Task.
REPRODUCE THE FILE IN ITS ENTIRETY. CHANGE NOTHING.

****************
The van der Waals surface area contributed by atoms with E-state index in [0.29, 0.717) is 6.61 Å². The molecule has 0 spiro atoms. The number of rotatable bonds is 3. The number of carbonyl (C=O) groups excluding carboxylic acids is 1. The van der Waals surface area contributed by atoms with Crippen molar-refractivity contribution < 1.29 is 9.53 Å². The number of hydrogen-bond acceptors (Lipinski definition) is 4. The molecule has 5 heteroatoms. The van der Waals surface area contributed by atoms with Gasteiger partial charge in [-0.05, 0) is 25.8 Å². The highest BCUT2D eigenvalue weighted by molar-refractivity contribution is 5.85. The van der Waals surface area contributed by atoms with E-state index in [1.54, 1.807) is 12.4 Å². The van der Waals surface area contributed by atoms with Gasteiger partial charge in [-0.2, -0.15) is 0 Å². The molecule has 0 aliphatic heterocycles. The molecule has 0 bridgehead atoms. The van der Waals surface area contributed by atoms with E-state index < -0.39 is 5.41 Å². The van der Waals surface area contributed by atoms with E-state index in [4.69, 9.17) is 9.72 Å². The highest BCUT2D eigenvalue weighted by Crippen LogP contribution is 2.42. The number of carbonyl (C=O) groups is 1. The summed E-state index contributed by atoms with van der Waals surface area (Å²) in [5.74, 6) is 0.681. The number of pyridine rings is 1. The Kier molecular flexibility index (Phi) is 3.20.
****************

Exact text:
The van der Waals surface area contributed by atoms with E-state index in [0.29, 0.717) is 6.61 Å². The molecule has 0 spiro atoms. The number of rotatable bonds is 3. The number of carbonyl (C=O) groups excluding carboxylic acids is 1. The van der Waals surface area contributed by atoms with Crippen molar-refractivity contribution < 1.29 is 9.53 Å². The number of hydrogen-bond acceptors (Lipinski definition) is 4. The molecule has 5 heteroatoms. The van der Waals surface area contributed by atoms with Gasteiger partial charge in [-0.05, 0) is 25.8 Å². The highest BCUT2D eigenvalue weighted by molar-refractivity contribution is 5.85. The van der Waals surface area contributed by atoms with E-state index in [1.54, 1.807) is 12.4 Å². The van der Waals surface area contributed by atoms with Gasteiger partial charge in [-0.2, -0.15) is 0 Å². The molecule has 0 aliphatic heterocycles. The molecule has 0 bridgehead atoms. The van der Waals surface area contributed by atoms with E-state index < -0.39 is 5.41 Å². The van der Waals surface area contributed by atoms with E-state index in [4.69, 9.17) is 9.72 Å². The highest BCUT2D eigenvalue weighted by Crippen LogP contribution is 2.42. The number of carbonyl (C=O) groups is 1. The summed E-state index contributed by atoms with van der Waals surface area (Å²) in [5.74, 6) is 0.681. The number of pyridine rings is 1. The Kier molecular flexibility index (Phi) is 3.20.